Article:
August 16, 2015

Review: Uprooted

Uprooted Uprooted by Naomi Novik
My rating: 5 of 5 stars

This is my second five-star read of the year. I think I like this better than Elizabeth Bear's Karen Memory, and I've been raving about that to whoever would listen. Bear's book is an exhilarating, fun romp with a memorable cast of characters. This book, while it does have its comedic moments (especially in the beginning, with the clash of personalities between our protagonist Agnieszka and the wizard), is much darker. So much so, in fact, that while the protagonist is seventeen, and on the surface you might think the book is for young adults, I wouldn't give it to a younger teenager to read. Especially in the final third of the story, all the carefully woven plot threads explode into a heart-attack-inducing burst of action. There are fights, often gruesome deaths, fleeing, on-the-edge-of-your-seat rescues, a magical siege of a tower that rivals anything Tolkien produced, and a final desperate trek into an antagonist as unique as anything I've read in ages--the poisonous, sentient, killer Wood.

Let's put it this way: This is not a Disneyfied fairy tale, and it's definitely not for the faint-hearted.

Our heroine is Agnieszka (pronounced Ag-NYESH-kah according to the Author's Note). She is an endearingly klutzy young girl who, by virtue of the year of her birth, has to participate in the ten-year ritual of the Dragon-born. The Dragon is the wizard who protects the valley where Agnieszka lives from the Wood, the magical forest on the border between Agnieska's country and the next. There is a great deal of backstory to this Wood, woven in so expertly that it never slows the story down, and indeed this backstory emerges as the prime driver of the plot. (Naomi Novik's worldbuilding for this book is just fantastic. I am in awe.) Agnieszka is not particularly worried about the Dragon's choosing, because everyone knows that the wizard will take her best friend, Kasia, an accomplished blond beauty who stands in stark contrast to Agnieszka's clumsy untidiness. Of course, as soon as I say that, y'all know what happens, don't you? The Dragon comes, tests all the girls...and chooses Agnieszka instead.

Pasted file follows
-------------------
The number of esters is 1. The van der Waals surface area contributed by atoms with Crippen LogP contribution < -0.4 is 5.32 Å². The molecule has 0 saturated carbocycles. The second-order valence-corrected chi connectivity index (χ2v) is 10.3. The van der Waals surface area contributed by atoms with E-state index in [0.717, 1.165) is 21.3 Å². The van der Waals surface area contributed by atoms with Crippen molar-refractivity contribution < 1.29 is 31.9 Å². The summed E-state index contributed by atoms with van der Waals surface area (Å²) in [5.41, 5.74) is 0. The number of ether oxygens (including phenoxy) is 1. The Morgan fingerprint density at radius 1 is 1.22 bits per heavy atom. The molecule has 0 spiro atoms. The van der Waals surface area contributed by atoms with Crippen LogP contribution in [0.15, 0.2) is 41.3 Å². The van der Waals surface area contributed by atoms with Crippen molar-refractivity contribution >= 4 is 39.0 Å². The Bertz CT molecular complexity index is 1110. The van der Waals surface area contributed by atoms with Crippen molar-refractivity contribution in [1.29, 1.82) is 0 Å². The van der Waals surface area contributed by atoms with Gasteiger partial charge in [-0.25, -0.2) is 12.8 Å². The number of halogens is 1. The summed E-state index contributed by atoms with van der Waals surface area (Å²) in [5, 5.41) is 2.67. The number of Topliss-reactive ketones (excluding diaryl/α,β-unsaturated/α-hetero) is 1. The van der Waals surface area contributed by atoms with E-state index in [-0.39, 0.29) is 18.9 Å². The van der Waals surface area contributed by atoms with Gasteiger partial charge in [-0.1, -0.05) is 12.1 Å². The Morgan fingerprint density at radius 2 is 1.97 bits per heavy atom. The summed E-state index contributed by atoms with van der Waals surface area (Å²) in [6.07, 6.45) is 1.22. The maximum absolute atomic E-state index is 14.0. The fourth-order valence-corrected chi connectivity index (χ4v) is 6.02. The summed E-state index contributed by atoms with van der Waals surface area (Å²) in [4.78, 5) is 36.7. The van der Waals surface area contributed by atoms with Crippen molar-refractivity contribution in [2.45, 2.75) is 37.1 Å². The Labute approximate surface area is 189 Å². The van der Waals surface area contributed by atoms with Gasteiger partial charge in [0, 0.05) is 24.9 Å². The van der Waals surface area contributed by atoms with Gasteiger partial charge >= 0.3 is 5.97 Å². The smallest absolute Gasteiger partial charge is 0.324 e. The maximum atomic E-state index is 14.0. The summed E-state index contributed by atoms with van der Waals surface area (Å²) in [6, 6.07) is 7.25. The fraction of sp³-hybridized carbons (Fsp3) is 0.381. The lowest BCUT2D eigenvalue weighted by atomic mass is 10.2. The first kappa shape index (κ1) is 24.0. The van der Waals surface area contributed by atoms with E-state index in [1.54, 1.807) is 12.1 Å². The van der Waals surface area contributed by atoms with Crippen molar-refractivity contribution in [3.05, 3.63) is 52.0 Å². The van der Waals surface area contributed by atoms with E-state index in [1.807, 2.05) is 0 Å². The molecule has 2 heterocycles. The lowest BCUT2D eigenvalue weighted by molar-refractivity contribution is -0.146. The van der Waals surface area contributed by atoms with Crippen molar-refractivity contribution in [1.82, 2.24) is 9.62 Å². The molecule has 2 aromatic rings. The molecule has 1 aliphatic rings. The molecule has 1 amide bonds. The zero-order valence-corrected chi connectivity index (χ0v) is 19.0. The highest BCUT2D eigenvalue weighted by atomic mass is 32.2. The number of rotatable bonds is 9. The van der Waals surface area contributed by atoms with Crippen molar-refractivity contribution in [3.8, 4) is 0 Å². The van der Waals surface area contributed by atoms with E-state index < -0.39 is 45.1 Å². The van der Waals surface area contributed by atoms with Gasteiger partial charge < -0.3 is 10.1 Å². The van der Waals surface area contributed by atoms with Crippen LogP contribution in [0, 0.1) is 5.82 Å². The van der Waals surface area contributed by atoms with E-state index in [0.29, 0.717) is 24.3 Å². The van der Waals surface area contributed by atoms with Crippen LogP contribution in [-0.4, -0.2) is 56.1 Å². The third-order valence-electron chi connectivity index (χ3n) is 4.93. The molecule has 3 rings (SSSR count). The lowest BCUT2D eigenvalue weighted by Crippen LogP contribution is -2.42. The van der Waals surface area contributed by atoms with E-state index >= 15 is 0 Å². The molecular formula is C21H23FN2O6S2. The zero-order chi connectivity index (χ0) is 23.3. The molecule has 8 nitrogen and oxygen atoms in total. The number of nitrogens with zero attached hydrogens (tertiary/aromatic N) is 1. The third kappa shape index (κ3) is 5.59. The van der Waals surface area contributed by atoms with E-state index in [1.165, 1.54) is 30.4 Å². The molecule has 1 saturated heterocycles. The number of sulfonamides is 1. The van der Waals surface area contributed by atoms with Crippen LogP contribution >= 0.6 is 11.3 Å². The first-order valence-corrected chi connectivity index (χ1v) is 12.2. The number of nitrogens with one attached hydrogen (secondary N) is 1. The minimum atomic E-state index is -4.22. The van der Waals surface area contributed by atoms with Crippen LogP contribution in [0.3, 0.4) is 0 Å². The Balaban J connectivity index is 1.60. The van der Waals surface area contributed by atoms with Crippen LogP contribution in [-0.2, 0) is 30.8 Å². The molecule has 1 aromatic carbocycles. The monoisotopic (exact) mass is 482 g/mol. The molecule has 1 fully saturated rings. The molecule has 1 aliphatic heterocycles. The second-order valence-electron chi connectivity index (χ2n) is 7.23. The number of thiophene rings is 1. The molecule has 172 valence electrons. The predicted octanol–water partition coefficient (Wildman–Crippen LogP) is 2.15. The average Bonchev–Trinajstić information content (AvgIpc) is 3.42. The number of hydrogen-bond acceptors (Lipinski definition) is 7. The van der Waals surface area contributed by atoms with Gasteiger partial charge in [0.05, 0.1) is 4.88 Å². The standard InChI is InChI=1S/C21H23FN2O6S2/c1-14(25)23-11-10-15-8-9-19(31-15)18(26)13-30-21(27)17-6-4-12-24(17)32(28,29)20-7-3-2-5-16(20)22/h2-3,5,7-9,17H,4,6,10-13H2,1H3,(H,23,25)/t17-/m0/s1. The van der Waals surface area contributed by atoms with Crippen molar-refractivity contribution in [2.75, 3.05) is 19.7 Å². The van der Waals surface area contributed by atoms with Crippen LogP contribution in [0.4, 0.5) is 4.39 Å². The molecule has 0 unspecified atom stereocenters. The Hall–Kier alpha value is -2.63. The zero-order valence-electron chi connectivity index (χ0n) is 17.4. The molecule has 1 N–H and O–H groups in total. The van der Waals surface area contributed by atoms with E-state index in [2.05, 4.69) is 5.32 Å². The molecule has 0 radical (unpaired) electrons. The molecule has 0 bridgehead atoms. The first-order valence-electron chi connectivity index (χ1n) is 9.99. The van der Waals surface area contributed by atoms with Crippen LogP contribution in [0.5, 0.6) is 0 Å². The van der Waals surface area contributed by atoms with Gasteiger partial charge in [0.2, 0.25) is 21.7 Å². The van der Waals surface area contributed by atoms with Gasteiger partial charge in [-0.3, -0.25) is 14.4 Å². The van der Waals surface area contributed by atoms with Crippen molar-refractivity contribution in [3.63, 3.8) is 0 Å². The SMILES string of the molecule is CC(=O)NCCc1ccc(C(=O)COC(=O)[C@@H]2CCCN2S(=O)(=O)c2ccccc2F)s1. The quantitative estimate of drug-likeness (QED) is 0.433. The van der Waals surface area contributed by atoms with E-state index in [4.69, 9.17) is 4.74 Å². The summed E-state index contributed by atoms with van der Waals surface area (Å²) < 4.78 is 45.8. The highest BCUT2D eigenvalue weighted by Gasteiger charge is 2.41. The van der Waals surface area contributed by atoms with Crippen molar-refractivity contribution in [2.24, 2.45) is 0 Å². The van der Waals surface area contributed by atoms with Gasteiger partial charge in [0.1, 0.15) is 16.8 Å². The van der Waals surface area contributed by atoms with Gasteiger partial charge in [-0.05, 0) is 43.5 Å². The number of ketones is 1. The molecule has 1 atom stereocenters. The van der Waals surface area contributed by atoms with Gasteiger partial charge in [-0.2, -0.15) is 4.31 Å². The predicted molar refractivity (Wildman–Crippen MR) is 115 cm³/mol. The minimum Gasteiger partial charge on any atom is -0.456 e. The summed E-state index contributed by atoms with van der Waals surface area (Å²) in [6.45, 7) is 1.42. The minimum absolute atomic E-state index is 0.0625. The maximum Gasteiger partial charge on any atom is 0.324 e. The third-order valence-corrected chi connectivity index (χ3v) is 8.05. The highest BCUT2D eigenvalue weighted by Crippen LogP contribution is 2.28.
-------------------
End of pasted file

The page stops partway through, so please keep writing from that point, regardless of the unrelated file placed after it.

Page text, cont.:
Thus begins the epic journey of Agnieszka learning she is a witch, albeit an intuitive, unconventional one who throughly offends the Dragon's notion of what a magic worker should be. The Dragon, whose name we later learn is Sarkan, is the epitome of a scowling, grumpy wizard shouting at everyone, "Get off my lawn!" He comes across a bit nasty at first, yelling at poor lost Agnieszka, whose world has just been turned upside down. But the deeper we get into the story, and the more we learn about the Dragon's task--guarding the valley, and the entire country, from the gradual encroachment of the Wood--the more sympathy we feel for him. His job is one I wouldn't wish on my worst enemy, and he is the only one who can do it. This naturally does not inspire a personality of sweetness and light.